In this case, the use of technology actually backfires on the conspiracy theorists. According to a professor from William Jennings Bryan College in Tennessee, the radiocarbon dating actually proves that the wood is too young since the ark would have been built from timber that grew before the flood. And on the science end of things, he said, eruptions from Mount Ararat, a volcano, would have burned up the ark a long time ago. This is all assuming that the evangelical explorers didn't just make it all up, which they probably did.

And this is only one example of science and technology debunking claims to the ark. There are more where that came from.

Oak Island

When Science and Archaeological Conspiracy Theories Collide

You almost want this conspiracy theory to be true. It's got pirates and buried treasure and rumors of Freemasonry. There's also a bottomless hole called the Money Pit. What more could you ask for?!

To explain the backstory concisely, we go to Oak Island, just off the coast of Nova Scotia, where a teenager found a circular depression in a clearing and decided to start digging. What he found was bizarre. According to legend, he found flagstones just under the surface and then wooden beams laid across the pit every ten feet below that. Along the way there were also markings on the walls as well as layers of putty, charcoal and coconut fiber. This was very strange since coconuts do not grow in Nova Scotia.

Was it a pirate treasure? A secret Mason lair? An abandoned mine? For the next two centuries countless groups tried to excavate the pit, but every time they reached a certain depth, it would fill up with water making it impossible to keep digging. In 1971, technology stepped in. A team called the Triton Alliance sent cameras into the pit and reportedly snapped images of chests, tools, and human remains. These photos were later deemed the be inconclusive.

This is where science comes in handy. In the mid-1990s, a team from Boston conducted a scientific study on the site, and with dye tests, finally explained the mystery of the pit refilling. Whereas early explorers believed that whomever dug the hole built flood tunnels to prevent looters from getting to the bottom of the pit, the dye tests showed that it was simply the natural flow of the ocean through the limestone beneath. This added to other scientific evidence and many agreed: the pit was nothing but a sinkhole.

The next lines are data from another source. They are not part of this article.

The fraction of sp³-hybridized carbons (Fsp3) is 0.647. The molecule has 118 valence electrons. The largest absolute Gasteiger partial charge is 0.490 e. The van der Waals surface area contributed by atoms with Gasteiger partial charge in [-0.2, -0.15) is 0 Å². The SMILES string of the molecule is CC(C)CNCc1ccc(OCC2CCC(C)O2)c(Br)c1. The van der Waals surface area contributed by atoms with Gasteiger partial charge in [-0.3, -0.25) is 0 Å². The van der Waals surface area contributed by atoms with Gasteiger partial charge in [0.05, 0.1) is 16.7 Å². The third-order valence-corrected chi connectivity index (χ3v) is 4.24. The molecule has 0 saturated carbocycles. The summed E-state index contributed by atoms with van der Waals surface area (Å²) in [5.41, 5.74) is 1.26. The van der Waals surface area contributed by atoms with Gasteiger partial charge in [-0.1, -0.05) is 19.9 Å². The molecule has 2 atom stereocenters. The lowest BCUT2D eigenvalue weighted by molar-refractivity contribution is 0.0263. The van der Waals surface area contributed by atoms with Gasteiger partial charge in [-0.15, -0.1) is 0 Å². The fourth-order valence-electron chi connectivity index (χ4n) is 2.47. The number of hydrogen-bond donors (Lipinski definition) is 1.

Hitler's Antarctic

When Science and Archaeological Conspiracy Theories Collide

There are too many Nazi-themed conspiracy theories to count, but some are more extraordinary than others. Some are just plain ridiculous. Take the series of stories surrounding Hitler's alleged activity in Antarctica. According to some accounts, Hitler sent a team of elite troops down to Antarctica in the late 1930s, and they soon found a series of underground tunnels and caves where they built a base the size of a small city. (Imagine Hitler's ice fortress as the ultimate evil lair.) At some point, they also discovered technology left behind by a superior alien race: technology that they would use to win the war.

Somehow, the Nazis dug in and stayed in Antarctica after the war was won. (There are also crazy rumors that Hitler actually escaped to Antarctica rather than commit suicide, but that's another legend for another day.) Archaeologists would have a hard time finding evidence of the base, however, because conspiracy theorists said that the Americans obliterated it with nukes. This is actually sort of the opposite of an archaeological conspiracy theory since the absence of remains is meant to be proof of what happened.

But this didn't really happen. A German team did conduct an expedition in the late 30s, but they weren't going down there to build a top secret city-sized base. They were exploring ways to better the German whaling industry. And they didn't happen upon sophisticated alien technology either. Like many of conspiracy theories, that's just crazy talk.

When Science and Archaeological Conspiracy Theories Collide

Image by Wikimedia Commons / Michael Hession